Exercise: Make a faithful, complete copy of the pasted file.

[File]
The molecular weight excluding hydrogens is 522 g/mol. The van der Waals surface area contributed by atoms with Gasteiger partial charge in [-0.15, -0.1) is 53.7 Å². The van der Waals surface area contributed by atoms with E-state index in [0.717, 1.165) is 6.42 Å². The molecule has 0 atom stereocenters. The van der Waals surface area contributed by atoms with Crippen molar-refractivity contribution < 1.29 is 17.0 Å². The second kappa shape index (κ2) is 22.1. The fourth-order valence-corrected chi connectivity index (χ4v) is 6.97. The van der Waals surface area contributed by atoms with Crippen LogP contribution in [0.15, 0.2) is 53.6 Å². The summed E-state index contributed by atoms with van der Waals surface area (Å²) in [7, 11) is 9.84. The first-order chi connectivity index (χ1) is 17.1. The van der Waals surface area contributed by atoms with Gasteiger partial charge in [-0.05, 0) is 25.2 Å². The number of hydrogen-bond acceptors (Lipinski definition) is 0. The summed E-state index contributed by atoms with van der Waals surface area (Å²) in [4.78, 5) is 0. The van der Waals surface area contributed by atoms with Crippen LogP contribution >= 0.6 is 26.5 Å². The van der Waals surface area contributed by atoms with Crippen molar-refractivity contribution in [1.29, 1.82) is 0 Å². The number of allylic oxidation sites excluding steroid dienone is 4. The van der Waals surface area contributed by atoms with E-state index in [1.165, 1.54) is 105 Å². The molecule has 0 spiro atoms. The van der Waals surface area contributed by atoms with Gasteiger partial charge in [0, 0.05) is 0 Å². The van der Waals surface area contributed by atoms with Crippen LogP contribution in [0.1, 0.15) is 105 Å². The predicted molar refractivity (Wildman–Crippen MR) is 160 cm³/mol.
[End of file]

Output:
The molecular weight excluding hydrogens is 522 g/mol. The van der Waals surface area contributed by atoms with Gasteiger partial charge in [-0.15, -0.1) is 53.7 Å². The van der Waals surface area contributed by atoms with E-state index in [0.717, 1.165) is 6.42 Å². The molecule has 0 atom stereocenters. The van der Waals surface area contributed by atoms with Crippen molar-refractivity contribution < 1.29 is 17.0 Å². The second kappa shape index (κ2) is 22.1. The fourth-order valence-corrected chi connectivity index (χ4v) is 6.97. The van der Waals surface area contributed by atoms with Crippen LogP contribution in [0.15, 0.2) is 53.6 Å². The summed E-state index contributed by atoms with van der Waals surface area (Å²) in [7, 11) is 9.84. The first-order chi connectivity index (χ1) is 17.1. The van der Waals surface area contributed by atoms with Gasteiger partial charge in [-0.05, 0) is 25.2 Å². The number of hydrogen-bond acceptors (Lipinski definition) is 0. The summed E-state index contributed by atoms with van der Waals surface area (Å²) in [4.78, 5) is 0. The van der Waals surface area contributed by atoms with Crippen LogP contribution >= 0.6 is 26.5 Å². The van der Waals surface area contributed by atoms with Crippen molar-refractivity contribution in [1.29, 1.82) is 0 Å². The number of allylic oxidation sites excluding steroid dienone is 4. The van der Waals surface area contributed by atoms with E-state index in [1.165, 1.54) is 105 Å². The molecule has 0 spiro atoms. The van der Waals surface area contributed by atoms with Gasteiger partial charge in [0, 0.05) is 0 Å². The van der Waals surface area contributed by atoms with Crippen LogP contribution in [0.1, 0.15) is 105 Å². The predicted molar refractivity (Wildman–Crippen MR) is 160 cm³/mol.